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Presentation: Perfection Is An Unrealistic Goal

| by Abel Avram Follow 9 Followers on Jan 28, 2009. Estimated reading time: 1 minute |

In this presentation filmed during QCon SF 2007, Linda Rising tried to approach agility from a different perspective, that of how we are wired to work and sleep, which turns out to be very similar to iterations. The conclusion was that we are not to do agile, but to rather be agile.

Watch: Perfection Is An Unrealistic Goal (54 min.)

Linda introduced the audience to the discoveries related to sleep, that humans tend to have cycles of about 90 minutes of sleep. While this was not new information, what was interesting was that people have started to discover that we have cycles of work.

We think that being more productive requires doing multitasking or working more hours, Linda said. The truth is that we are more productive when we do short but intensive work then take a break and refuel the energy.

If you switch attention from a primary task to a secondary one—from a program you're writing to an email that's just come in—the time it takes to complete the program increases by an average of 25%. Imagine the impact when many people now check email 50, 75, 100 times a day.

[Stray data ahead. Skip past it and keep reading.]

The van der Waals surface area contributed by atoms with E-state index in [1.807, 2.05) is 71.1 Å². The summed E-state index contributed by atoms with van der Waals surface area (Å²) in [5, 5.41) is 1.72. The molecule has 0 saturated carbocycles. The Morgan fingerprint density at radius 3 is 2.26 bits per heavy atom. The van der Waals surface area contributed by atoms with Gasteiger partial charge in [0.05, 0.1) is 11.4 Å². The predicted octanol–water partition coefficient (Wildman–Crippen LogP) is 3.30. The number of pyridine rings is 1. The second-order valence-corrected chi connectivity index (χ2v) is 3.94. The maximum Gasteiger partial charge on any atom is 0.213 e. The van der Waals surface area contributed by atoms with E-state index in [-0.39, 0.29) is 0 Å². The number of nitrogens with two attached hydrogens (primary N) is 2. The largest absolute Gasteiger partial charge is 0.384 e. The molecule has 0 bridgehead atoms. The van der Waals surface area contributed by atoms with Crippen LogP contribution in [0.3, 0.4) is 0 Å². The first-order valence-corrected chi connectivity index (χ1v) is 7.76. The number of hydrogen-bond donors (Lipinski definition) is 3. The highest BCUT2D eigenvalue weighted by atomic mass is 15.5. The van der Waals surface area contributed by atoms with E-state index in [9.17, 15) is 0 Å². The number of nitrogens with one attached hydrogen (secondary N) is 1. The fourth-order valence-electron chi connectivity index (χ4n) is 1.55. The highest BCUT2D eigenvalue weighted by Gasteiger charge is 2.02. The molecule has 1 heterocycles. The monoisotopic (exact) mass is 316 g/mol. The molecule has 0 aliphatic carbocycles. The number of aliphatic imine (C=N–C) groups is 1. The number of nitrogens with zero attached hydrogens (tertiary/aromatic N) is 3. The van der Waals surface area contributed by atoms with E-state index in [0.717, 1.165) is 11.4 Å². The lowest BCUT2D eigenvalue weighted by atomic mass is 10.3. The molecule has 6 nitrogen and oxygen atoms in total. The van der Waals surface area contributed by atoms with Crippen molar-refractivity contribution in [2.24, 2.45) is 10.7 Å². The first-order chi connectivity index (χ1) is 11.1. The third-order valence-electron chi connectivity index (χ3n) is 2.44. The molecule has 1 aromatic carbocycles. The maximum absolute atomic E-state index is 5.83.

One how to improve, Linda said:

Improvement is more realistic—not 15% by the end of the quarter—but 1% by the end of the next iteration.

Linda made the following suggestion:

  • Focus without interruption for ~90 min
  • Take a break for 15-20 min and expand your perspective, take a walk, …
  • Repeat until the end of the workday

Agile practices seem to be related to our mental activity, with how the brain is wired. Iterations, retrospectives, small increments, they seem to be the key to true productivity and success.

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thank you by Jure Srsen

Nice topic!

Another way to timebox your working efforts in a day by Andy Marks

I haven't tried this myself, but I'm interested in the Pomodoro technique to teams working, which gels quite nicely with Linda's suggestions for focussed work periods (90 minutes in her case), followed by break out time.

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